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Wallace v. Bouley

United States District Court, D. Montana, Helena Division

March 4, 2019

GREGORY L. WALLACE, Plaintiff,
v.
BENJAMIN BOULEY, ROBERT SPOJA, SILVER BOW COUNTY ATTORNEY SHEA, and MONTANA STATE PRISON INFIRMARY, Defendants.

          FINDINGS AND RECOMMENDATIONS OF UNITED STATES MAGISTRATE JUDGE

          John Johnston United States Magistrate Judge

         Plaintiff Gregory Wallace, a state prisoner proceeding without counsel, submitted a nearly incoherent document which was liberally construed as a civil complaint. (Doc. 1.) On January 31, 2019, the Court issued an Order requiring Mr. Wallace to either pay the statutory filing fee of $400.00 or file a motion to proceed in forma pauperis under 28 U.S.C. § 1915. (Doc. 2.) In addition, Mr. Wallace was advised that his filing was subject to the three-strikes provision of 28 U.S.C. § 1915(g) because he had on three or more prior occasions while incarcerated or detained in any facility, brought an action or appeal in a court of the United States that was dismissed on the grounds that it was frivolous, malicious, or failed to state a claim upon which relief may be granted. He was advised that if he filed a motion to proceed in forma pauperis he had to file a brief setting forth sufficient facts to show that he is in imminent danger of serious physical injury. He was advised that a failure to provide such information would result in a recommendation that his motion to proceed in forma pauperis be denied pursuant to 28 U.S.C. § 1915(g) and that the case would be dismissed. (Doc. 2.)

         On February 27, 2019, Mr. Wallace filed a motion to proceed in forma pauperis with a supporting account statement (Doc. 3) and a Complaint form (Doc. 4). Mr. Wallace alleges violations of the Fifth and Sixth Amendments to the United States Constitution occurring between March 3, 2012 and February 18, 2019. But he provides no facts regarding his claims, he simply refers to his direct appeal in DC: 11-0495(11-17523). In the injury section of the Complaint form, Mr. Wallace states: “See May 5, 2012 to May 11, 2016 Infirmary H Pyloria 1 Blood contamination caused by retaliation of Montana State Prison Unit Management and Infirmary Administrative actors.” (Doc. 4 at 6-7.)

         Mr. Wallace's allegations are insufficient to show that he is in imminent danger of serious physical injury. To meet this exception under § 1915(g), the complaint must “make[ ] a plausible allegation that the prisoner faced ‘imminent danger of serious physical injury' at the time of filing.” Andrews v. Cervantes, 493 F.3d 1047, 1055 (9th Cir. 2007) (quoting § 1915(g)). The “threat or prison condition [must be] real and proximate.” Ciarpaglini v. Saini, 352 F.3d 328, 330 (7th Cir. 2003) (quoting Lewis v. Sullivan, 279 F.3d 526, 531 (7th Cir. 2002)). The allegations must be “specific or credible.” Kinnell v. Graves, 265 F.3d 1125, 1128 (10th Cir. 2001).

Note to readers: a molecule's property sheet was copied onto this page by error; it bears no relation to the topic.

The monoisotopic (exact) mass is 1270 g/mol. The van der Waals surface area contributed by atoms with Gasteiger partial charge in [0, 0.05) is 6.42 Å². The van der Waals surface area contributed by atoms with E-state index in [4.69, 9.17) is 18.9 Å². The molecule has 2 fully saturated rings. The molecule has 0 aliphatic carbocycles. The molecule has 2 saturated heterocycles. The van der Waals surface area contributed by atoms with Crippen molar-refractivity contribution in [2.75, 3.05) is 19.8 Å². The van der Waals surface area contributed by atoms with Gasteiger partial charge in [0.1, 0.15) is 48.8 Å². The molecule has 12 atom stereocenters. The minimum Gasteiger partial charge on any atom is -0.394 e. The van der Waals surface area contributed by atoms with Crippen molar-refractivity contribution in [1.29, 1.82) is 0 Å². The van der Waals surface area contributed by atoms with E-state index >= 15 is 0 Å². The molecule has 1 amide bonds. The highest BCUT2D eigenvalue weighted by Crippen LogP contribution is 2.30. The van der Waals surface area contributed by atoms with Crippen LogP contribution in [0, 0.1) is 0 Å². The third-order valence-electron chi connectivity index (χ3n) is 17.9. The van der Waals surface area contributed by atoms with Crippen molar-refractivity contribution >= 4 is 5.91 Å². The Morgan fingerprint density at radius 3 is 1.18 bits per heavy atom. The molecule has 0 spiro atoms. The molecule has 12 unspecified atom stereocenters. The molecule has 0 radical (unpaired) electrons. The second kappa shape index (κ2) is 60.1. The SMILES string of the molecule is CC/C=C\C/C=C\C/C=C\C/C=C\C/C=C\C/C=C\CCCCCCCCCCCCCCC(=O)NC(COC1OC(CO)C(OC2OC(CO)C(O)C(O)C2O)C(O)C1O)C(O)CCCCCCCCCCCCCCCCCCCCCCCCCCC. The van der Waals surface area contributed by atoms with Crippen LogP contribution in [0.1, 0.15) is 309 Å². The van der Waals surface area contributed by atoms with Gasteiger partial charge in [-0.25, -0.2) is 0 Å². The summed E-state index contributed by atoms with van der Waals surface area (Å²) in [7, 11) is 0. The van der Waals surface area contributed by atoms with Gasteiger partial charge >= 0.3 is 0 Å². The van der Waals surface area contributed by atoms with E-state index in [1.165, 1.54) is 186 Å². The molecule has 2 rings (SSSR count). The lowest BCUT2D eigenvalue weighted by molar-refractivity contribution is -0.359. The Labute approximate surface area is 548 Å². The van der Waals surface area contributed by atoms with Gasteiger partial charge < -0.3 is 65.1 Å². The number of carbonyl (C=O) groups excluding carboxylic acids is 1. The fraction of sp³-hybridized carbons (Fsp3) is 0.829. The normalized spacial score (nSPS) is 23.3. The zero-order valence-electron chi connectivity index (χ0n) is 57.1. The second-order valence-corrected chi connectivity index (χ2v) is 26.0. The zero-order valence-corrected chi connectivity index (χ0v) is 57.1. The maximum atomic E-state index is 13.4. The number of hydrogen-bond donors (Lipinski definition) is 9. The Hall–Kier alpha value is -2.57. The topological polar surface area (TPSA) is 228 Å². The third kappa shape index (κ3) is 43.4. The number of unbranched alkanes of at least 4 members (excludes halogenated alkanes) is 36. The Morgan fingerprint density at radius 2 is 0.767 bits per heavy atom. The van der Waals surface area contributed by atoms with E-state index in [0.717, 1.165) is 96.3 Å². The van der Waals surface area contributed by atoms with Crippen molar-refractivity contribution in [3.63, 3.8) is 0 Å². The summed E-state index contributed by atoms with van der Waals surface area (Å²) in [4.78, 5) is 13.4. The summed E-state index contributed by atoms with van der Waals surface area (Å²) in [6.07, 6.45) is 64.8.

The only possible allegation of physical injury in Mr. Wallace's Complaint is in the injury section where Mr. Wallace complains of blood contamination occurring between May 5, 2012 and May 11, 2016. Mr. Wallace's Complaint was filed January 4, 2019. There is simply no basis to find that events which occurred two and a half years prior to the filing of the Complaint established an imminent danger of serious physical injury at the time Mr. Wallace filed suit.

         Mr. Wallace has exceeded the three “strikes” allowed by the Prison Litigation Reform Act to a prisoner attempting to proceed in forma pauperis in a federal civil lawsuit. As such, he cannot proceed in forma pauperis in the instant case without showing that he qualifies for the “imminent danger of serious physical injury” exception of 28 U.S.C. § 1915(g). Mr. Wallace does not provide any factual information sufficient to establish that he is in “imminent danger of serious physical injury.” The Court gave Mr. Wallace an opportunity to provide factual information to establish that he is in “imminent danger of serious physical injury” and he failed to do so.

         Accordingly, the Court finds that Mr. Wallace was not under imminent danger of serious physical injury at the time he filed his Complaint. As such, his motion to proceed in forma pauperis should be denied.

         Mr. Wallace is not entitled to a fourteen-day period to object. See Minetti v. Port of Seattle, 152 F.3d 1113, 1114 (9th Cir. 1998) (per curiam). No motion for reconsideration will be entertained.

         Accordingly, the Court issues the following:

         RECOMMENDATIONS

         1. Mr. Wallace's Motion to Proceed in Forma Pauperis (Doc. 3) should be DENIED.

         2. This matter should be closed if Mr. Wallace fails to pay the $400.00 filing fee within 21 days of the adoption of ...


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